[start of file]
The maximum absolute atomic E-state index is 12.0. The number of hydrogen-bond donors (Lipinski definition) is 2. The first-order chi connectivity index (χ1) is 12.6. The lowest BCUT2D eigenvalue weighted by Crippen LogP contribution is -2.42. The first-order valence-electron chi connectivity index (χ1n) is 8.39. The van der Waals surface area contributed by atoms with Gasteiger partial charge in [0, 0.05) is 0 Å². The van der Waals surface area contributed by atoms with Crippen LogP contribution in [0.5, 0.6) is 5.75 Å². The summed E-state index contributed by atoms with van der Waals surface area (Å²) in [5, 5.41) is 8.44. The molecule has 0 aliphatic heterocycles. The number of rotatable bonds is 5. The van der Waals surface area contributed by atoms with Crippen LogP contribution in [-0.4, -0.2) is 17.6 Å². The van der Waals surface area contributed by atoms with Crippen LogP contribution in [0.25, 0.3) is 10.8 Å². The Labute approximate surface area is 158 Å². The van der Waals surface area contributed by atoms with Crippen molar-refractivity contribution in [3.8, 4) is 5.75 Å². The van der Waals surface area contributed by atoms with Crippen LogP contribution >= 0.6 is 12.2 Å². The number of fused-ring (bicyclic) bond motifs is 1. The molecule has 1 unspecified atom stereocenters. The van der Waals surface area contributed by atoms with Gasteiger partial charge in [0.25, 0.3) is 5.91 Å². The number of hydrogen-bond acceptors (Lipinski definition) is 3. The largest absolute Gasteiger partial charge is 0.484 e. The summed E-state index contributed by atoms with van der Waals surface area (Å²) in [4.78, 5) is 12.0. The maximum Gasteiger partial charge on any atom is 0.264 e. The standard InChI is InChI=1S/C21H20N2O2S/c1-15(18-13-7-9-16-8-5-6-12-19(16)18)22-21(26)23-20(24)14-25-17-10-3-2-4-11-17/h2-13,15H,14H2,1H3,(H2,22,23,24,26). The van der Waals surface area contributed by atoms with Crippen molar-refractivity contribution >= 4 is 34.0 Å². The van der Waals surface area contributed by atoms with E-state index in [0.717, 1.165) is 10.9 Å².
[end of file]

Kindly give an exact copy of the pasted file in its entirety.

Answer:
The maximum absolute atomic E-state index is 12.0. The number of hydrogen-bond donors (Lipinski definition) is 2. The first-order chi connectivity index (χ1) is 12.6. The lowest BCUT2D eigenvalue weighted by Crippen LogP contribution is -2.42. The first-order valence-electron chi connectivity index (χ1n) is 8.39. The van der Waals surface area contributed by atoms with Gasteiger partial charge in [0, 0.05) is 0 Å². The van der Waals surface area contributed by atoms with Crippen LogP contribution in [0.5, 0.6) is 5.75 Å². The summed E-state index contributed by atoms with van der Waals surface area (Å²) in [5, 5.41) is 8.44. The molecule has 0 aliphatic heterocycles. The number of rotatable bonds is 5. The van der Waals surface area contributed by atoms with Crippen LogP contribution in [-0.4, -0.2) is 17.6 Å². The van der Waals surface area contributed by atoms with Crippen LogP contribution in [0.25, 0.3) is 10.8 Å². The Labute approximate surface area is 158 Å². The van der Waals surface area contributed by atoms with Crippen molar-refractivity contribution in [3.8, 4) is 5.75 Å². The van der Waals surface area contributed by atoms with Crippen LogP contribution >= 0.6 is 12.2 Å². The number of fused-ring (bicyclic) bond motifs is 1. The molecule has 1 unspecified atom stereocenters. The van der Waals surface area contributed by atoms with Gasteiger partial charge in [0.25, 0.3) is 5.91 Å². The number of hydrogen-bond acceptors (Lipinski definition) is 3. The largest absolute Gasteiger partial charge is 0.484 e. The summed E-state index contributed by atoms with van der Waals surface area (Å²) in [4.78, 5) is 12.0. The maximum Gasteiger partial charge on any atom is 0.264 e. The standard InChI is InChI=1S/C21H20N2O2S/c1-15(18-13-7-9-16-8-5-6-12-19(16)18)22-21(26)23-20(24)14-25-17-10-3-2-4-11-17/h2-13,15H,14H2,1H3,(H2,22,23,24,26). The van der Waals surface area contributed by atoms with Crippen molar-refractivity contribution >= 4 is 34.0 Å². The van der Waals surface area contributed by atoms with E-state index in [0.717, 1.165) is 10.9 Å².